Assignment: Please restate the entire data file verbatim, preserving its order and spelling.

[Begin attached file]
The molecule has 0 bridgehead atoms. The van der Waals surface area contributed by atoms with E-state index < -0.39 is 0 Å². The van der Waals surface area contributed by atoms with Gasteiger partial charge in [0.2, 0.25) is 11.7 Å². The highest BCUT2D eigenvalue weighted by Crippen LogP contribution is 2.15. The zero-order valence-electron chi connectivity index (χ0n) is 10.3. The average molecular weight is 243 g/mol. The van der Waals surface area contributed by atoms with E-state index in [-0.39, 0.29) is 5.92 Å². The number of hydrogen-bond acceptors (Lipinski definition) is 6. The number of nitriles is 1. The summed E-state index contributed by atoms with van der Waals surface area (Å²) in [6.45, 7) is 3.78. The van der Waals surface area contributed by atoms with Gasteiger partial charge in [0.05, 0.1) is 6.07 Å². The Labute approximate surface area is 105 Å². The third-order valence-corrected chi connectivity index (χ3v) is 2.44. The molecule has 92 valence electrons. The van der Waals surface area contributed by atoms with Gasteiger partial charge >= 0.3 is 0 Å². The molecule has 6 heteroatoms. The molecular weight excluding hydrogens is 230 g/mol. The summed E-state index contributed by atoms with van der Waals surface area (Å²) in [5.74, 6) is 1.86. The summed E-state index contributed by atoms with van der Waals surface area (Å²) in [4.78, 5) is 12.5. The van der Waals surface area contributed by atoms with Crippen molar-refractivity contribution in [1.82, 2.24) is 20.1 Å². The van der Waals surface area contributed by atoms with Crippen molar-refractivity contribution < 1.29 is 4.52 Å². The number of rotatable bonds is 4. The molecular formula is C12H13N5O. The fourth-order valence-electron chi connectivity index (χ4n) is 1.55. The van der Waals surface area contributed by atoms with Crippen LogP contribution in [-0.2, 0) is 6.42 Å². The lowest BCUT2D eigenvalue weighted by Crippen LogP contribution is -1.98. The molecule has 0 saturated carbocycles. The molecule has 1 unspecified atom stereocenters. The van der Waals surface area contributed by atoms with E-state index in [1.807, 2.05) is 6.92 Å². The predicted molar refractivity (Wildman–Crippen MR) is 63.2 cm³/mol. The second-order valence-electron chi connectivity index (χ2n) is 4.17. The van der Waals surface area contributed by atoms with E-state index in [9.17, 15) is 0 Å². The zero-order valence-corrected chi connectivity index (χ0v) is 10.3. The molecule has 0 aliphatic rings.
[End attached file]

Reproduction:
The molecule has 0 bridgehead atoms. The van der Waals surface area contributed by atoms with E-state index < -0.39 is 0 Å². The van der Waals surface area contributed by atoms with Gasteiger partial charge in [0.2, 0.25) is 11.7 Å². The highest BCUT2D eigenvalue weighted by Crippen LogP contribution is 2.15. The zero-order valence-electron chi connectivity index (χ0n) is 10.3. The average molecular weight is 243 g/mol. The van der Waals surface area contributed by atoms with E-state index in [-0.39, 0.29) is 5.92 Å². The number of hydrogen-bond acceptors (Lipinski definition) is 6. The number of nitriles is 1. The summed E-state index contributed by atoms with van der Waals surface area (Å²) in [6.45, 7) is 3.78. The van der Waals surface area contributed by atoms with Gasteiger partial charge in [0.05, 0.1) is 6.07 Å². The Labute approximate surface area is 105 Å². The third-order valence-corrected chi connectivity index (χ3v) is 2.44. The molecule has 92 valence electrons. The van der Waals surface area contributed by atoms with Gasteiger partial charge >= 0.3 is 0 Å². The molecule has 6 heteroatoms. The molecular weight excluding hydrogens is 230 g/mol. The summed E-state index contributed by atoms with van der Waals surface area (Å²) in [5.74, 6) is 1.86. The summed E-state index contributed by atoms with van der Waals surface area (Å²) in [4.78, 5) is 12.5. The van der Waals surface area contributed by atoms with Crippen molar-refractivity contribution in [1.82, 2.24) is 20.1 Å². The van der Waals surface area contributed by atoms with Crippen molar-refractivity contribution < 1.29 is 4.52 Å². The number of rotatable bonds is 4. The molecular formula is C12H13N5O. The fourth-order valence-electron chi connectivity index (χ4n) is 1.55. The van der Waals surface area contributed by atoms with Crippen LogP contribution in [-0.2, 0) is 6.42 Å². The lowest BCUT2D eigenvalue weighted by Crippen LogP contribution is -1.98. The molecule has 0 saturated carbocycles. The molecule has 1 unspecified atom stereocenters. The van der Waals surface area contributed by atoms with E-state index in [1.807, 2.05) is 6.92 Å². The predicted molar refractivity (Wildman–Crippen MR) is 63.2 cm³/mol. The second-order valence-electron chi connectivity index (χ2n) is 4.17. The van der Waals surface area contributed by atoms with E-state index in [9.17, 15) is 0 Å². The zero-order valence-corrected chi connectivity index (χ0v) is 10.3. The molecule has 0 aliphatic rings.